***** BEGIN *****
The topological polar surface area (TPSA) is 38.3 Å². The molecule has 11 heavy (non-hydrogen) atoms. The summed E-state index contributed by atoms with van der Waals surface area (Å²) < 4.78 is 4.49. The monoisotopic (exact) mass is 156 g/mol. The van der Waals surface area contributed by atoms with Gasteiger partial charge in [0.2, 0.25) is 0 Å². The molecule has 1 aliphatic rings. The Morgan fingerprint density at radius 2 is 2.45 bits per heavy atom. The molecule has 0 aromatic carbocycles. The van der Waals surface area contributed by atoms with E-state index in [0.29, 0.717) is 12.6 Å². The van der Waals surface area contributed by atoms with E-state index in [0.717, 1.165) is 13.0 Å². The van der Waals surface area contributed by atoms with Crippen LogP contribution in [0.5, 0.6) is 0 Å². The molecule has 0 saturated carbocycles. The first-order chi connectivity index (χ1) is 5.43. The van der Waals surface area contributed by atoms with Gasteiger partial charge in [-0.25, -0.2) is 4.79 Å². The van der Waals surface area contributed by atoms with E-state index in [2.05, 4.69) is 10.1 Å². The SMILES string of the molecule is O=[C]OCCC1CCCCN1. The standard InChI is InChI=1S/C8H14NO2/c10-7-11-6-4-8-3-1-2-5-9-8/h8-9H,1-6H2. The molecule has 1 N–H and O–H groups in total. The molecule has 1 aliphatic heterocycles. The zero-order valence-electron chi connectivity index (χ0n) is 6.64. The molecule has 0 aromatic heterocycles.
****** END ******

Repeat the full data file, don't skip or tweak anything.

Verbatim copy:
The topological polar surface area (TPSA) is 38.3 Å². The molecule has 11 heavy (non-hydrogen) atoms. The summed E-state index contributed by atoms with van der Waals surface area (Å²) < 4.78 is 4.49. The monoisotopic (exact) mass is 156 g/mol. The van der Waals surface area contributed by atoms with Gasteiger partial charge in [0.2, 0.25) is 0 Å². The molecule has 1 aliphatic rings. The Morgan fingerprint density at radius 2 is 2.45 bits per heavy atom. The molecule has 0 aromatic carbocycles. The van der Waals surface area contributed by atoms with E-state index in [0.29, 0.717) is 12.6 Å². The van der Waals surface area contributed by atoms with E-state index in [0.717, 1.165) is 13.0 Å². The van der Waals surface area contributed by atoms with Crippen LogP contribution in [0.5, 0.6) is 0 Å². The molecule has 0 saturated carbocycles. The first-order chi connectivity index (χ1) is 5.43. The van der Waals surface area contributed by atoms with Gasteiger partial charge in [-0.25, -0.2) is 4.79 Å². The van der Waals surface area contributed by atoms with E-state index in [2.05, 4.69) is 10.1 Å². The SMILES string of the molecule is O=[C]OCCC1CCCCN1. The standard InChI is InChI=1S/C8H14NO2/c10-7-11-6-4-8-3-1-2-5-9-8/h8-9H,1-6H2. The molecule has 1 N–H and O–H groups in total. The molecule has 1 aliphatic heterocycles. The zero-order valence-electron chi connectivity index (χ0n) is 6.64. The molecule has 0 aromatic heterocycles.